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From Intrinsic to Designed Computation

October 28, 2011

  • Date: Friday, October 28, 2011 
  • Time: 12:00 pm — 12:50 pm
  • Place: Centennial Engineering Center 1041

Christof Teuscher
Portland State University, Department of Electrical and Computer Engineering

The computing disciplines face difficult challenges by further scaling down CMOS technology. One solution path is to use an innovative combination of novel devices, compute paradigms, and architectures to create new information processing technology. It is reasonable to expect that future devices will increasingly exhibit extreme physical variation, and thus have a partially or entirely unknown structure with limited functional control. Emerging devices are also expected to behave in time-dependent nonlinear ways, beyond a simple behavior. It is premature to say what computing model is the best match for such devices. To address this question, our research focuses on a design space exploration of building information processing technology with spatially extended, heterogeneous, disordered, dynamical, and probabilistic devices that we cannot fully control understand. In this talk I will present recent results on computing with such systems. We draw inspiration from the field of reservoir computing to obtain a “designed” computation from the “intrinsic” computing capabilities of the underlying device networks. We study the structural and functional influence of the underlying devices, their network, and the cost on the computing task performance and robustness. The goal is to find optima in the design space. The technological promise of harnessing intrinsic computation has enormous potential for cheaper, faster, more robust, and more energy-efficient information processing technology.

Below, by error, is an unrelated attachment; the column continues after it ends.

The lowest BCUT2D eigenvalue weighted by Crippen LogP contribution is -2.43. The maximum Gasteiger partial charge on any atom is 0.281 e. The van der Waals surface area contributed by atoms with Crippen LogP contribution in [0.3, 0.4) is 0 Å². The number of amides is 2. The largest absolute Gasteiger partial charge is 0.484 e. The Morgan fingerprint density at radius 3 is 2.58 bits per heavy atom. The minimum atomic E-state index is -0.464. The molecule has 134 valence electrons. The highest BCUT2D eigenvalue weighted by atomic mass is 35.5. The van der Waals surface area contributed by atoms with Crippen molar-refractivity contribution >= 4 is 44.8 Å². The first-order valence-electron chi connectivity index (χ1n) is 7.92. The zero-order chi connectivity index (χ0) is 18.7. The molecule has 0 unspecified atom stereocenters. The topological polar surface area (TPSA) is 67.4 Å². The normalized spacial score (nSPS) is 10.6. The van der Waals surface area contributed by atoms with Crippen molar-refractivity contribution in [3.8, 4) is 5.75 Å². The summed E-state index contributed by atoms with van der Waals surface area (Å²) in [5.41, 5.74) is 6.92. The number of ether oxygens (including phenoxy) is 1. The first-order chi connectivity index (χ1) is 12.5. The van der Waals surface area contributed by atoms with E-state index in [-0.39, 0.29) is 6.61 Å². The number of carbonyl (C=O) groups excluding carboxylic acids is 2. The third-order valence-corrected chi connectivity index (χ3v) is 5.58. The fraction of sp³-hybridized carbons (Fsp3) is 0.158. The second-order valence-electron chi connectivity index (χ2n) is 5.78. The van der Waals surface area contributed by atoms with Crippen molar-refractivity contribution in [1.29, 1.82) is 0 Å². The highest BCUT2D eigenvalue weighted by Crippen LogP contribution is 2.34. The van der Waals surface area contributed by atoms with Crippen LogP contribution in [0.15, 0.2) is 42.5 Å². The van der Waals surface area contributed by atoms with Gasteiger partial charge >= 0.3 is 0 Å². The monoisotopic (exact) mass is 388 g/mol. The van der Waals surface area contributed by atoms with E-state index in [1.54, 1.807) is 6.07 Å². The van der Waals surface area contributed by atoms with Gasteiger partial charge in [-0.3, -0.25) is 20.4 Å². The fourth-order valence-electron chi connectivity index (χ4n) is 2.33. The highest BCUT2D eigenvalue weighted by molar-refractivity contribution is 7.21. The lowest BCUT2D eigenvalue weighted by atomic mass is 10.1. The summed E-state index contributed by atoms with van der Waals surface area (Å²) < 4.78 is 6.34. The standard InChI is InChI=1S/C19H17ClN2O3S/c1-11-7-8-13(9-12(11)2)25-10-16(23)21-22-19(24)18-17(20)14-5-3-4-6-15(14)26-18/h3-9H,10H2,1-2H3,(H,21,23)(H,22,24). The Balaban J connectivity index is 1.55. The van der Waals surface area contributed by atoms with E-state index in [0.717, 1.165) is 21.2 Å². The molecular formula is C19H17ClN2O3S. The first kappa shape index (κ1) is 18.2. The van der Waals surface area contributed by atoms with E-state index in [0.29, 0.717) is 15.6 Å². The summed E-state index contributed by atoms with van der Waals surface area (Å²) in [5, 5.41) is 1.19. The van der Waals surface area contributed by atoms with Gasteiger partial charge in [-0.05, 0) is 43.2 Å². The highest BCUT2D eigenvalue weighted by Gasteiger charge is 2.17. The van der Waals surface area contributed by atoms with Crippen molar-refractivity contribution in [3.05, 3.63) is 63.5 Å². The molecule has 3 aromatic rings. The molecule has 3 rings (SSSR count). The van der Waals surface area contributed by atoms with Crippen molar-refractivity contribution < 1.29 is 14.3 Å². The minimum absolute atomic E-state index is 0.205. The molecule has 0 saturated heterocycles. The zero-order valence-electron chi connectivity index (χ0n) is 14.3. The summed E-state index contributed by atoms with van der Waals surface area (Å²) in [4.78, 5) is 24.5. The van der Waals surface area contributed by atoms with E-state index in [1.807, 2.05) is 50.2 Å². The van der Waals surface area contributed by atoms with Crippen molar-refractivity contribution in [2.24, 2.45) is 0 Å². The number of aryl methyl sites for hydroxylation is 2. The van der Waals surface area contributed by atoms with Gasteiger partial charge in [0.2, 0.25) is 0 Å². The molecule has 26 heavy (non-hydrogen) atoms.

Bio: Christof Teuscher is an assistant professor in the Department of Electrical and Computer Engineering (ECE) with joint appointments in the Department of Computer Science and the Systems Science Graduate Program. He also holds an Adjunct Assistant Professor appointment in Computer Science at the University of New Mexico (UNM). Dr. Teuscher obtained his M.Sc. and Ph.D. degree in computer science from the Swiss Federal Institute of Technology in Lausanne (EPFL) in 2000 and 2004 respectively. His main research focuses on emerging computing architectures and paradigms.